Spam and phishing mail

Tag! You’re it!

If you’ve ever looked at our monthly spam reports, you’ll know that Russian spammers put quite a lot of resources into advertising their services – and the amount of e-advertising spam has increased sharply over the past few months.

What with technology evolving so rapidly, you might think it’s only the most old-fashioned spammers who send their messages themselves. Far easier – and more effective – to hire a botnet to send messages.

But the economic situation is affecting spammers just as it’s affecting everyone else; we’ve seen a few mass mailings recently like the ones shown below:

The email seems to be the high-tech equivalent of a playground game, telling the recipient “Tag, you’re it! :-)/ Tag 10 friends so you’re not it!” And it gives contact ICQ and phone numbers just in case you want to order a mass mailing.It’s one way of trying to save money – if you don’t read the message carefully, you’re going to send it on to your friends, who may send it to their friends etc.

Another similar message is the ‘Cat of Happiness’ below, which you’re told to send to five of your friends to gain prosperity. Those who aren’t into playground games, and who simply delete the message above, might be more tempted to forward this cute fluffball – all without realizing that they’re spreading spammers’ contact information.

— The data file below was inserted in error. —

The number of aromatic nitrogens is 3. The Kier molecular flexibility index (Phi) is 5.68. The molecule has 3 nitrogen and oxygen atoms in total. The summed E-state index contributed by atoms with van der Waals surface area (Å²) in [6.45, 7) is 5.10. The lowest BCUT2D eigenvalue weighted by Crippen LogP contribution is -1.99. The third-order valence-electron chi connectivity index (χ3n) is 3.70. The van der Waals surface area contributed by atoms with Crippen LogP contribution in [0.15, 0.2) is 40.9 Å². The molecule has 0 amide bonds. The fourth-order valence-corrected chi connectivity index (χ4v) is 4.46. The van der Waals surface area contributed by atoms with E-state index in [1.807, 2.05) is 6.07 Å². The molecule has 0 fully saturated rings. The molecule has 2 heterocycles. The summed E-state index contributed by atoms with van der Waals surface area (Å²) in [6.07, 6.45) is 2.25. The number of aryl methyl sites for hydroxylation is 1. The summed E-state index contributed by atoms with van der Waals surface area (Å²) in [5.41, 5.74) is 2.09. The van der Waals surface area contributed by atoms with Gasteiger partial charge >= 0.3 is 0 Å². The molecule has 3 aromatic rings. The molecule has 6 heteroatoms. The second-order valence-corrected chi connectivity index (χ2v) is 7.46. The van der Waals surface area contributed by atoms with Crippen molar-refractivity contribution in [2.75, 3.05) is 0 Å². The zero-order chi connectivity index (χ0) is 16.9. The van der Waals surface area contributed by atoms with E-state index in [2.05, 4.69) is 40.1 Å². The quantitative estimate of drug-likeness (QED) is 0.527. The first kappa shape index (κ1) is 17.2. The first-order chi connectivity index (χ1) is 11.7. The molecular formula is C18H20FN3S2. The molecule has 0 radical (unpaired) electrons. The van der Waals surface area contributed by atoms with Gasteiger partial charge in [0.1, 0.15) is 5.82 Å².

In contrast to some spam messages, the contact details aren’t hidden in any way. And although the amount of spam that can be spread like this doesn’t compare with the amount that a botnet can send, these days every little helps.

Tag! You’re it!

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Meet the GoldenJackal APT group. Don’t expect any howls

GoldenJackal is an APT group, active since 2019, that usually targets government and diplomatic entities in the Middle East and South Asia. The main feature of this group is a specific toolset of .NET malware, JackalControl, JackalWorm, JackalSteal, JackalPerInfo and JackalScreenWatcher.

APT trends report Q1 2023

For more than five years, the Global Research and Analysis Team (GReAT) at Kaspersky has been publishing quarterly summaries of advanced persistent threat (APT) activity. These summaries are based on our threat intelligence research; and they provide a representative snapshot of what we have published and discussed in greater detail in our private APT reports.

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